Here are the winning essays from the 2013 Boys’ Life reading contest.
8 AND UNDER CATEGORY
1st place: Nathaniel Carlson, Bloomfield Township, Mich.
I really liked Time Spies: Bones in the Badlands by Candice Ransom. In the Time Spies series, the main characters Sophie, Maddie and Alex travel through time using a magic spyglass and help someone. In the book Bones in the Badlands, they help famous archaeologist Walt Granger (a real person!) figure out who is trying to steal his fossils.
The three friends thought the bad guy was one of Walt’s helpers. In order to catch the bad guy, Sophie had the great idea of setting a trap. The three friends said they found an Allosaurus skull hoping to lure the bad guy, but he didn’t fall for it. Instead it was the stationmaster, Otto, who fell in the trap. I was shocked, but you find out later that Otto was with another museum trying to get its hands on the fossils. The awesome part about the trap was that the three friends actually did find a baby dinosaur bone.
My favorite parts of the book were the fact that the main characters have a magic spyglass, that there was a surprise ending and that it included some real history. The idea of a magic spyglass to travel through time was cool. If I had a magic spyglass, I would want to go where important baseball events happened. I would check out Justin Verlander’s no-hitter, Armando Galarraga’s near-perfect game and when Ty Cobb got into a fight with a fan. I would also like to see the very first Cub Scout pinewood derby race.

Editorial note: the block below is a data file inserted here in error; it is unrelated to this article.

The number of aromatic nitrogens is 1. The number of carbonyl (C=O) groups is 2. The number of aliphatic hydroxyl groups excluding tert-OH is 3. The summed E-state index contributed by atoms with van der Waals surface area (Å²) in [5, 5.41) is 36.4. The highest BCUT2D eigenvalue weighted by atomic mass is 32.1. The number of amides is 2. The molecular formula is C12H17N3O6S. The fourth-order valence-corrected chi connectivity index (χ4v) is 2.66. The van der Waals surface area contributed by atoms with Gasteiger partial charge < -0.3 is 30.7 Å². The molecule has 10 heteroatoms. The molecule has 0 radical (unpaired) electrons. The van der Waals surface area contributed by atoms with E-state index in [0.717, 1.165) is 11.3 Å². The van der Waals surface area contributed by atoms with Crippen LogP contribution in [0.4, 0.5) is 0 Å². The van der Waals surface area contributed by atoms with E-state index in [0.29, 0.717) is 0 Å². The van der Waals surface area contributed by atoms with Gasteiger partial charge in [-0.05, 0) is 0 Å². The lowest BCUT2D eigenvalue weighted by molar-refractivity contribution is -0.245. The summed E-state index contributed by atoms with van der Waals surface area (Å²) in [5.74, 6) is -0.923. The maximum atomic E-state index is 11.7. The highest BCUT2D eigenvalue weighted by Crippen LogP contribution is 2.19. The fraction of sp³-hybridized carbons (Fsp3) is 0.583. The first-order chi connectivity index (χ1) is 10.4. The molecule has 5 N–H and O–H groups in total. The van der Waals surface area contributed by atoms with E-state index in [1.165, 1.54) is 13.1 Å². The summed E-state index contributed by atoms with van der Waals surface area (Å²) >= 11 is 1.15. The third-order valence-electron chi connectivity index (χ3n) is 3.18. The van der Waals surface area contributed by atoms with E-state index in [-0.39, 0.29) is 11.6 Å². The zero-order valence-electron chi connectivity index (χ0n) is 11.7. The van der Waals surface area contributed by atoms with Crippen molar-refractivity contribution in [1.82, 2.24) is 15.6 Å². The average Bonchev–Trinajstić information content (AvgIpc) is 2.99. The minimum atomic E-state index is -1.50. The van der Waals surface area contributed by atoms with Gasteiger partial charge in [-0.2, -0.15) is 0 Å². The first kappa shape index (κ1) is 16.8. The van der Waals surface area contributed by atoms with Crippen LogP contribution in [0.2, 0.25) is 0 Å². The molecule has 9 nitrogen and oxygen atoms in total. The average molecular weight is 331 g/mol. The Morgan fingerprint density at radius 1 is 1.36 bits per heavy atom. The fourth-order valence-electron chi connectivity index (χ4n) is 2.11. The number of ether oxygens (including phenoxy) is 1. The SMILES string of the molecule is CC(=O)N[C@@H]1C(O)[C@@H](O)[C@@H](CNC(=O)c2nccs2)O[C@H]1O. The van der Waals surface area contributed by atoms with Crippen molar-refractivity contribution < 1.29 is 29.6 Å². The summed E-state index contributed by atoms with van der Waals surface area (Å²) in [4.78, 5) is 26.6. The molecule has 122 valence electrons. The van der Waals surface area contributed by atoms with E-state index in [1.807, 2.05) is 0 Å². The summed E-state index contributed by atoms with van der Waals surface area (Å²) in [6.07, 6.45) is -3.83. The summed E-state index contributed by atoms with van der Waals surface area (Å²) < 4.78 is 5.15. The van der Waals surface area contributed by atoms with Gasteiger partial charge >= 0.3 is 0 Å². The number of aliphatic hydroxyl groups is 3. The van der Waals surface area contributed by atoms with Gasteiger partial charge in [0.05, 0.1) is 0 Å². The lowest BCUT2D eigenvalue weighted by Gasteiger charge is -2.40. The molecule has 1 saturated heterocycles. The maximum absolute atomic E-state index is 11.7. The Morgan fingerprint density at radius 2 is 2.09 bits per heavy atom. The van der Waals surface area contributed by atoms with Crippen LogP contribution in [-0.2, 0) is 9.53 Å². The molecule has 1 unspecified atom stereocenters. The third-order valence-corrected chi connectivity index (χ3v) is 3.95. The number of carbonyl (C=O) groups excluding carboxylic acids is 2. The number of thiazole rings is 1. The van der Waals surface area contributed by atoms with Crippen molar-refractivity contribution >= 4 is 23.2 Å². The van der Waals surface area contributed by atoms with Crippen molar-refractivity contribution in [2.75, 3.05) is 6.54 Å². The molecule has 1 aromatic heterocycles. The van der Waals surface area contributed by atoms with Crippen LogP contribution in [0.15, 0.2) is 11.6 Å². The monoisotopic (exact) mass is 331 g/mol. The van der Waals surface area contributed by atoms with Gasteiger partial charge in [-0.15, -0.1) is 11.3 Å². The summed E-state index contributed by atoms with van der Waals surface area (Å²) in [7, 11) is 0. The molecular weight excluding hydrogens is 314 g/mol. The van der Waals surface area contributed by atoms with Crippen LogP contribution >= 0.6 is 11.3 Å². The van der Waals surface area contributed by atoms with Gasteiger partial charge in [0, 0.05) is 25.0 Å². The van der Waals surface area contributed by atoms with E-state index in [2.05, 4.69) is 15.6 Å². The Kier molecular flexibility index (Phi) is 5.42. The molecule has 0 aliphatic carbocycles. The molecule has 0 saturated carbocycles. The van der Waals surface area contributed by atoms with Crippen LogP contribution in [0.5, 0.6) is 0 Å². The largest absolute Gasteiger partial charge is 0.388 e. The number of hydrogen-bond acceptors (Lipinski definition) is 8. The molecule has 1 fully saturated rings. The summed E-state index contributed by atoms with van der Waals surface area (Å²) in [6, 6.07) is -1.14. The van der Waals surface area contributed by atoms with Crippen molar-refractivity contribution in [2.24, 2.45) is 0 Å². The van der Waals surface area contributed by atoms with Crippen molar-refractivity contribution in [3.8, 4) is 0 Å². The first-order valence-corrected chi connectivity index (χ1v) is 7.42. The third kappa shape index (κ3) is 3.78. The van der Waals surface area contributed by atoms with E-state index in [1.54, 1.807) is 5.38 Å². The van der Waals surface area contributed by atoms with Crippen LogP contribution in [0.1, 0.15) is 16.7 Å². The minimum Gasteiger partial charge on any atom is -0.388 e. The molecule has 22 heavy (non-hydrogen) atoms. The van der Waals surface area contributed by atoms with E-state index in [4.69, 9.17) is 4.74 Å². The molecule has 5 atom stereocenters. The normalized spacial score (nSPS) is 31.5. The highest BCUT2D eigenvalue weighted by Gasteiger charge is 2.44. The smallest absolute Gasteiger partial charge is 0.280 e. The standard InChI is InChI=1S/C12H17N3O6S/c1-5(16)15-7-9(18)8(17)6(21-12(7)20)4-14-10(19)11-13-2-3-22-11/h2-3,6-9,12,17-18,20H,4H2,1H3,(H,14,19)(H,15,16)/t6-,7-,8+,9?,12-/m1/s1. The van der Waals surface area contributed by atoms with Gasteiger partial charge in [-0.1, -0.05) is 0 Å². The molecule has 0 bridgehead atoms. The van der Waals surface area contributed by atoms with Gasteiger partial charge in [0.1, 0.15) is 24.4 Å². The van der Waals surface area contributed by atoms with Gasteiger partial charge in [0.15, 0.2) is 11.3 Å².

The book was even more interesting to me because I got to visit the Badlands in South Dakota this summer. On my visit to the Badlands, I saw dinosaur bones in the museum and attended a program led by a park ranger where we got to look for fossils. With the history included in this book, I got an even better sense of what the first discoveries in the Badlands must have been like. Overall, Time Spies: Bones in the Badlands was a wonderful book that I would recommend.
2nd Place: Timothy Swenka, Manchester, Iowa
I read The Giving Tree by Shel Silverstein. What I like best about the book is the tree that is giving her stuff to the boy. She gives him her things because she loves him. The boy loves the tree and knows if he needs help the tree will be there for him. And even though the boy is gone for the long groups of time, he always comes back to the tree because they love each other.